Martin J. Dürst      David Goldsmith
   Edwin F. Hart        Kent Karlsson
   Markus Kuhn          Michael Kung
   Alain LaBonté        Murray Sargent
   Keld Simonsen        Arnold Winkler


   [FSS_UTF]      X/Open CAE Specification C501 ISBN 1-85912-082-2 28cm.
                  22p. pbk. 172g.  4/95, X/Open Company Ltd., "File Sys-
                  tem Safe UCS Transformation Format (FSS_UTF)", X/Open
                  Preleminary Specification, Document Number P316.  Also
                  published in Unicode Technical Report #4.

   [ISO-10646]    ISO/IEC 10646-1:1993. International Standard -- Infor-
                  mation technology -- Universal Multiple-Octet Coded
                  Character Set (UCS) -- Part 1: Architecture and Basic
                  Multilingual Plane.  UTF-8 is described in Annex R,
                  published as Amendment 2.  UTF-16 is described in
                  Annex Q, published as Amendment 1.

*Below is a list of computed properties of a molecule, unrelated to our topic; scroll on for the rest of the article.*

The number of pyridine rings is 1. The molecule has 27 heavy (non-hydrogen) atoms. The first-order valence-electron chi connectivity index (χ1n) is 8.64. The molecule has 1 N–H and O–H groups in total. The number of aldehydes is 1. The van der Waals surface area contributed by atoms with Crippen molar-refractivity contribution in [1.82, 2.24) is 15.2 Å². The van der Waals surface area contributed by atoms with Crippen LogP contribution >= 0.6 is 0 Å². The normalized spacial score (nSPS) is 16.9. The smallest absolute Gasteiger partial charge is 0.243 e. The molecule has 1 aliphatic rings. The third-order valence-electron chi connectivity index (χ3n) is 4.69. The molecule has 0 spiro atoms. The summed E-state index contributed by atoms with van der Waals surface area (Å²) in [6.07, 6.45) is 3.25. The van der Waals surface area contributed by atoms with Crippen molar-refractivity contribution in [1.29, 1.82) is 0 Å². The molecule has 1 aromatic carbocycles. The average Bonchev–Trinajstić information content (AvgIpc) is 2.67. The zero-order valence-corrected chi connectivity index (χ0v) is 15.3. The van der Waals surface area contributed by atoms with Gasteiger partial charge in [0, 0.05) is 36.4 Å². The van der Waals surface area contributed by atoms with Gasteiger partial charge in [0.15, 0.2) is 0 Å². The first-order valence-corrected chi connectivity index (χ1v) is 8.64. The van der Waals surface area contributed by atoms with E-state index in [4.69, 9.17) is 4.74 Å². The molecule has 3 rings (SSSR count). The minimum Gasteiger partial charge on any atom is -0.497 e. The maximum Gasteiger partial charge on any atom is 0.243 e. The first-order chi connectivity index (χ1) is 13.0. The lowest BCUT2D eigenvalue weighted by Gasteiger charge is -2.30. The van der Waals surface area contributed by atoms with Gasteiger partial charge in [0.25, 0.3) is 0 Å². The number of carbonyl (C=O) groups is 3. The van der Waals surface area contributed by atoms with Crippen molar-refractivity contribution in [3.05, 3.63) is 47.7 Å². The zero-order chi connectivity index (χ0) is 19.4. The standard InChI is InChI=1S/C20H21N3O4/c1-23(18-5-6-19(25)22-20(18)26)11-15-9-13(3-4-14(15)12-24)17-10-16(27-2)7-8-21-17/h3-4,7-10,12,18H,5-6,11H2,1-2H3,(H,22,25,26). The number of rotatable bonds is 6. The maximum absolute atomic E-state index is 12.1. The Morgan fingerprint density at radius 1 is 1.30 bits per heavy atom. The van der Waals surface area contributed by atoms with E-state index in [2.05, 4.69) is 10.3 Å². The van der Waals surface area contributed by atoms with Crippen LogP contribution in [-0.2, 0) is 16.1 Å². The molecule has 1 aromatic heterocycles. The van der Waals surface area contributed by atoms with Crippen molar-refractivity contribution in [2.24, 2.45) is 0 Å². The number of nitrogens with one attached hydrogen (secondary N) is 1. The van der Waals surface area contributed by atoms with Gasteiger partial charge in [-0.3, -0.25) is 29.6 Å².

[MIME]         N. Freed, N. Borenstein, "Multipurpose Internet Mail
                  Extensions (MIME) Part One:  Format of Internet Mes-
                  sage Bodies", RFC 2045.  N. Freed, N. Borenstein,
                  "Multipurpose Internet Mail Extensions (MIME) Part
                  Two:  Media Types", RFC 2046.  K. Moore, "MIME (Multi-
                  purpose Internet Mail Extensions) Part Three: Message
                  Header Extensions for Non-ASCII Text", RFC 2047.  N.
                  Freed, J. Klensin, J. Postel, "Multipurpose Internet
                  Mail Extensions (MIME) Part Four: Registration Proce-
                  dures", RFC 2048.  N. Freed, N. Borenstein, "Multipur-
                  pose Internet Mail Extensions (MIME) Part Five:  Con-
                  formance Criteria and Examples", RFC 2049.  All

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                  November 1996.

   [RFC1641]      D. Goldsmith, M.Davis, "Using Unicode with MIME", RFC
                  1641, Taligent inc., July 1994.

   [RFC1642]      D. Goldsmith, M. Davis, "UTF-7: A Mail-safe Transfor-
                  mation Format of Unicode", RFC 1642, Taligent inc.,
                  July 1994.

   [UNICODE]      The Unicode Consortium, "The Unicode Standard -- Ver-
                  sion 2.0", Addison-Wesley, 1996.

   [US-ASCII]     Coded Character Set--7-bit American Standard Code for
                  Information Interchange, ANSI X3.4-1986.

Author's Address

   François Yergeau
   Alis Technologies
   100, boul. Alexis-Nihon
   Suite 600
   Montréal  QC  H4M 2P2

   Tel: +1 (514) 747-2547
   Fax: +1 (514) 747-2561
   EMail: fyergeau@alis.com